Dr. Michael Mosley created a modified form of intermittent fasting called the “Fast Diet.” Essentially, you eat as you would five days out of the week. But on two days out of the week (any day of your choosing and they do not have to be consecutive) men only eat 600 calories and women only eat 500 calories.
While not as strict as most other forms of fasting, limited research shows there may be some benefits. For example, one study found that while it doesn’t restrict calories, in the same way, the 5:2 diet had similar effects to the more well-studied full-calorie-restricted fasting approach.
Because you’re allowed some calories during the so-called fast, the 5:2 approach can bridge you from spontaneous meal skipping into full fasting.
3) The 16:8 window
The 16-hour fast with an 8-hour feeding window was first popularized way back in 2006 by fasting advocate Martin Berkhan. Today, it is one of the most popular forms of fasting.
When you follow this version of fasting, during an eight-hour window you eat your daily calories in plant-based, low-carbohydrate foods right in healthy fats and proteins. Then, you fast during the other 16 hours of the day.
For example, say you get up at 8 am. Enjoy tea or other healthy beverages, go for a walk to wake up your body and mind, and start your day. At 11 a.m. you might enjoy breakfast, then you have a snack at noon, lunch at 1:30 p.m. and dinner at 6 p.m. By the time 7 p.m. rolls around (the end of your eight-hour feeding window), you do the dishes and retire for the evening. You’ve fit in all of your regular meals and now you can enjoy the benefits of a 16-hour fast without feeling ravenously hungry.
4) The 1- or 2-times-a-week fast
Fitness expert Brad Pilon advocates for this method of intermittent fasting, coining his catchphrase “Eat Stop Eat.” He even brags that this lets him indulge in junk food a bit.
This 24-hour fasting model is not as drastic as it sounds and typically means just eliminating two meals.
For example, if you finish dinner at 7 p.m. today, skip breakfast and lunch tomorrow and then eat dinner at 7 p.m. (24 hours after your last meal). Do this once or twice a week and you’ve hit your fasting goals.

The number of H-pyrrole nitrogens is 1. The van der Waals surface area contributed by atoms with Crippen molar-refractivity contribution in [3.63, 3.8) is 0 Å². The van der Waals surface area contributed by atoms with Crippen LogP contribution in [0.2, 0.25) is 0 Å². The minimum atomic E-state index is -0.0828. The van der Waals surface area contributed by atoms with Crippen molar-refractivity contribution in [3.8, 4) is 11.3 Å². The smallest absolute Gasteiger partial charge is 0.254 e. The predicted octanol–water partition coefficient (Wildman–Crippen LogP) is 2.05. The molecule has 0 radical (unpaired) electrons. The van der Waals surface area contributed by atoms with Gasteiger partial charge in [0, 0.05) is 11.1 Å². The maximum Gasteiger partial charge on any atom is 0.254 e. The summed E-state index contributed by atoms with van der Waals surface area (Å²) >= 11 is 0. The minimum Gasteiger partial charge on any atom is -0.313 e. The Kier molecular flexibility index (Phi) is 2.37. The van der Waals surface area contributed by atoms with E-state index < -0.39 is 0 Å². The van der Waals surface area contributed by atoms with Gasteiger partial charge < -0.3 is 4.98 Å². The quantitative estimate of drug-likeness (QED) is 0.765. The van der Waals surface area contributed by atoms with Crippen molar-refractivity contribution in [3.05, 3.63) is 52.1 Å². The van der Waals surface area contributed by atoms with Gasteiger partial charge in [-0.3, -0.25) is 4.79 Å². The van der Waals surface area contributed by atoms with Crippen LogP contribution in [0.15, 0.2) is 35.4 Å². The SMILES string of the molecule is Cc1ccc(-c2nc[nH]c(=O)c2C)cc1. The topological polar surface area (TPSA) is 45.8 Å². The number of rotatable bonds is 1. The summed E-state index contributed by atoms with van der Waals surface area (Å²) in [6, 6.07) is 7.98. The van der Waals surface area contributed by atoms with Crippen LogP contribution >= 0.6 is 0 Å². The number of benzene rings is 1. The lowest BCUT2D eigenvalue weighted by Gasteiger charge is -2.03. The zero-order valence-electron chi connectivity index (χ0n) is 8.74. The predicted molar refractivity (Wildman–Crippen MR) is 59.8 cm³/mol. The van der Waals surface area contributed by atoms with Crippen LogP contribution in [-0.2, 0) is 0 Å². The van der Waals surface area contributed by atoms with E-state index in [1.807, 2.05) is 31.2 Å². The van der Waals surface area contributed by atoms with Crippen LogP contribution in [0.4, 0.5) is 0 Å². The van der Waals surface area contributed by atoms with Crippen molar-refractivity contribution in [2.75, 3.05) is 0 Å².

A study four that this form of fasting helped with appetite control and weight maintenance, while another study found that fasting one day a week made weight management easier and also improved heart health better than so-called “heart healthy” diets.
5) The Warrior Diet
The Warrior Diet was introduced in the 1990s by Ori Hofmekler. It follows a 20:4 window, where you eat for four hours and abstain from eating for 20 hours. If necessary, very, very light snacks are allowed during the 20-hour fasting window, but the bulk of eating should happen in the evening before bed.
According to one study published in the American Journal of Clinical Nutrition, eating just one meal a day like you would do in the Warrior Diet was linked to significant fat loss and a decrease in cortisol, which is the hormone linked to stress.
6) Alternate Day Fasting
As its name implies, you fast for 24 hours, eat as you normally would for 24 hours, and so on throughout the week. Some call this the 4:3 diet.
Studies have linked the 4:3 diet to everything from reduced cholesterol to improved allergy resistance to faster fat loss without losing any muscle mass.
However, it’s important to note that multiple 24-hour fasts can be challenging for beginners who are new to intermittent fasting. Thus, you may want to try an easier approach and get used to fasting before attempting the 4:3 approach.
Three Big Ways To Make Intermittent Fasting Waay Easier On Yourself By Eliminating The Cravings!
Support your health goals during your fast with several key supplements and dietary choices. These add-ons, while not essential for enjoying the benefits of intermittent fasting, can help make intermittent fasting a lot easier by eliminating cravings.